Supporting your tween through disappointment
By: Bernice Maune
Your tween is at a stage in their lives where they are eager to impress at school and at home.
Create a healthy environment where they can ‘fail forward’ and retain their confidence through disappointments which are a normal part of life.
We’ve come up with several suggestions which can foster a balanced environment for your tween while helping them to work through life’s disappointments.
Communication is vital
Talk to your tween about a failure they have experienced and allow them to give you the details. If you sense they may be holding back, don’t pester them to share. Instead speak in an understanding tone and hear them out. Limit questions and prompt them to speak by listening and acknowledging their disappointments.
All a part of life
Tell your tween that disappointments are a part of life and not achieving a high grade or not getting picked for the netball team is not the end of the world. By getting them to understand that timing is important and sometimes another person has achieved or has access to what they want at a certain time, this will show them that they can always try again and teaches them that they too can be happy for others.
Turning setbacks into comebacks
Your tween can turn a setback into a comeback by taking a lesson from a failed experience and using that to become better. Have they lost a friend? Tell them that this is the perfect opportunity to make new friends. Or it could be a chance for them to learn a new skill and make new friends while at it. The key is to show them how to find a lesson in a setback that they can use to propel themselves forward.
Losing doesn’t have to be sore
If your child is disappointed after losing a match or game at school then this is the perfect opportunity to lift their spirits and help them find the silver lining. Take them out for ice-cream and make a joke about the game. Highlight their strengths and focus on how well they did. Not only is that an opportunity to bond but you are also teaching them that they don’t have to be a sore loser and can find ways to cope and make themselves feel better after a disappointment.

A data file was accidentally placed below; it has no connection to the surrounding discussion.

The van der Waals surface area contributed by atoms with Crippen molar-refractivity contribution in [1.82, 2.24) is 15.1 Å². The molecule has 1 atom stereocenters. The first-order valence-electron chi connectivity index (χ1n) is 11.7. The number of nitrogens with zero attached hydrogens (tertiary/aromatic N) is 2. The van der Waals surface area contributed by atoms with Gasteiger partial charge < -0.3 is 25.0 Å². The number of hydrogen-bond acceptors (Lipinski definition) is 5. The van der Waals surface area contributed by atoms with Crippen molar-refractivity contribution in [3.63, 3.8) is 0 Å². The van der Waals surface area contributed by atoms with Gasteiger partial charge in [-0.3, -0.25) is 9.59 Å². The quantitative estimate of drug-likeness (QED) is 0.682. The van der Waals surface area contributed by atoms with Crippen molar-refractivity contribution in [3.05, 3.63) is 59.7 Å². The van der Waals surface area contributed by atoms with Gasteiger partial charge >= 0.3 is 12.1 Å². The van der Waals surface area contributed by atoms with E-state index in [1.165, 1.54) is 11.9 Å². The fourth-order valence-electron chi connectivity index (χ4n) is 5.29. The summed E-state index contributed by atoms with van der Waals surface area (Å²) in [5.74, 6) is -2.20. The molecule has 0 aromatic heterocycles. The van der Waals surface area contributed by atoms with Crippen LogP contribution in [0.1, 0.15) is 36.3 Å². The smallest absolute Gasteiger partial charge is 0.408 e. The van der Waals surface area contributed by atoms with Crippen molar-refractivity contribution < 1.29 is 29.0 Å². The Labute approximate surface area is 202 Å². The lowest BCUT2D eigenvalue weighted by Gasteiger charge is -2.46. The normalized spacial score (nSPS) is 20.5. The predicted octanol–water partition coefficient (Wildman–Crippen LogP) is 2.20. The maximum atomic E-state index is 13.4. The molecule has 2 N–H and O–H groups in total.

Being happy for others
Talk to your teen about their disappointment and if it involved losing out to another child, speak to them about how they are feeling. The aim is to urge them to be healthy competitors and to explore their feelings before they turn bitter. This also helps them to be happy for other people’s wins even if it may be at a loss to themselves.
Not making a big deal out of disappointments
Approaching disappointments positively also entails not focusing on the disappointment in itself but looking at how it can improve one’s skills. Teach your child that since disappointments are a natural way of life and are bound to happen they can choose how to react to each one. Blowing a disappointment out of proportion will lead to them feeling bad while looking at it strategically with an ‘I’ll do better next time attitude’ will enable them to cope in future.
Disappointment can be hard for tweens to deal with but as their parent you can make it easier for them by being there and guiding them each step of the way.
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